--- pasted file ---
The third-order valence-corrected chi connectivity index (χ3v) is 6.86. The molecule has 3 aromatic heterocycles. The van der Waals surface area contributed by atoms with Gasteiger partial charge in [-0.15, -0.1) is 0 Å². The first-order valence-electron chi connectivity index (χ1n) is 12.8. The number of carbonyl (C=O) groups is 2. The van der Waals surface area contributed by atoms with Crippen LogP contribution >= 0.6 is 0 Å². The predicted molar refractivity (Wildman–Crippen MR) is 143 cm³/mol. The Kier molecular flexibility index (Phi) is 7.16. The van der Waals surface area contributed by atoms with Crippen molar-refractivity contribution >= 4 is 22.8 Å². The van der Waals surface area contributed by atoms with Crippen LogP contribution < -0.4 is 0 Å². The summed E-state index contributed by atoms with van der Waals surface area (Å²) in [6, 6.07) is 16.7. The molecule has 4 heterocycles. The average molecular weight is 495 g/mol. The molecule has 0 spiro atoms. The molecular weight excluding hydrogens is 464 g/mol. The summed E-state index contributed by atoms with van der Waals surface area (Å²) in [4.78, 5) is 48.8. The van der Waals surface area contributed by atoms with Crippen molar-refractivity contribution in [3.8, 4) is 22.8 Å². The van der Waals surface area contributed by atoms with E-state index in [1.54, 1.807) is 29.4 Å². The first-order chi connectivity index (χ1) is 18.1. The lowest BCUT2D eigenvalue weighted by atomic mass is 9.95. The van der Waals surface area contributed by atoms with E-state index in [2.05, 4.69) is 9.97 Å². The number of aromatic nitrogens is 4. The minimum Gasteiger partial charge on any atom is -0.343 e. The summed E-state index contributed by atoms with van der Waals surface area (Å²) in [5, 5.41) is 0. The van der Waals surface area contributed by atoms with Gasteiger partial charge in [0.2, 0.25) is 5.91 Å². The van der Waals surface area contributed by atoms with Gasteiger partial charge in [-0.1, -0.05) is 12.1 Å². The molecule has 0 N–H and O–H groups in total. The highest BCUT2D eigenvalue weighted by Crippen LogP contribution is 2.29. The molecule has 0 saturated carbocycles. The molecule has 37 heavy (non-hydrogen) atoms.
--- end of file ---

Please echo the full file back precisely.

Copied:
The third-order valence-corrected chi connectivity index (χ3v) is 6.86. The molecule has 3 aromatic heterocycles. The van der Waals surface area contributed by atoms with Gasteiger partial charge in [-0.15, -0.1) is 0 Å². The first-order valence-electron chi connectivity index (χ1n) is 12.8. The number of carbonyl (C=O) groups is 2. The van der Waals surface area contributed by atoms with Crippen LogP contribution >= 0.6 is 0 Å². The predicted molar refractivity (Wildman–Crippen MR) is 143 cm³/mol. The Kier molecular flexibility index (Phi) is 7.16. The van der Waals surface area contributed by atoms with Crippen molar-refractivity contribution >= 4 is 22.8 Å². The van der Waals surface area contributed by atoms with Crippen LogP contribution < -0.4 is 0 Å². The summed E-state index contributed by atoms with van der Waals surface area (Å²) in [6, 6.07) is 16.7. The molecule has 4 heterocycles. The average molecular weight is 495 g/mol. The molecule has 0 spiro atoms. The molecular weight excluding hydrogens is 464 g/mol. The summed E-state index contributed by atoms with van der Waals surface area (Å²) in [4.78, 5) is 48.8. The van der Waals surface area contributed by atoms with Crippen molar-refractivity contribution in [3.8, 4) is 22.8 Å². The van der Waals surface area contributed by atoms with E-state index in [1.54, 1.807) is 29.4 Å². The first-order chi connectivity index (χ1) is 18.1. The lowest BCUT2D eigenvalue weighted by atomic mass is 9.95. The van der Waals surface area contributed by atoms with E-state index in [2.05, 4.69) is 9.97 Å². The number of aromatic nitrogens is 4. The minimum Gasteiger partial charge on any atom is -0.343 e. The summed E-state index contributed by atoms with van der Waals surface area (Å²) in [5, 5.41) is 0. The van der Waals surface area contributed by atoms with Gasteiger partial charge in [0.2, 0.25) is 5.91 Å². The van der Waals surface area contributed by atoms with Gasteiger partial charge in [-0.1, -0.05) is 12.1 Å². The molecule has 0 N–H and O–H groups in total. The highest BCUT2D eigenvalue weighted by Crippen LogP contribution is 2.29. The molecule has 0 saturated carbocycles. The molecule has 37 heavy (non-hydrogen) atoms.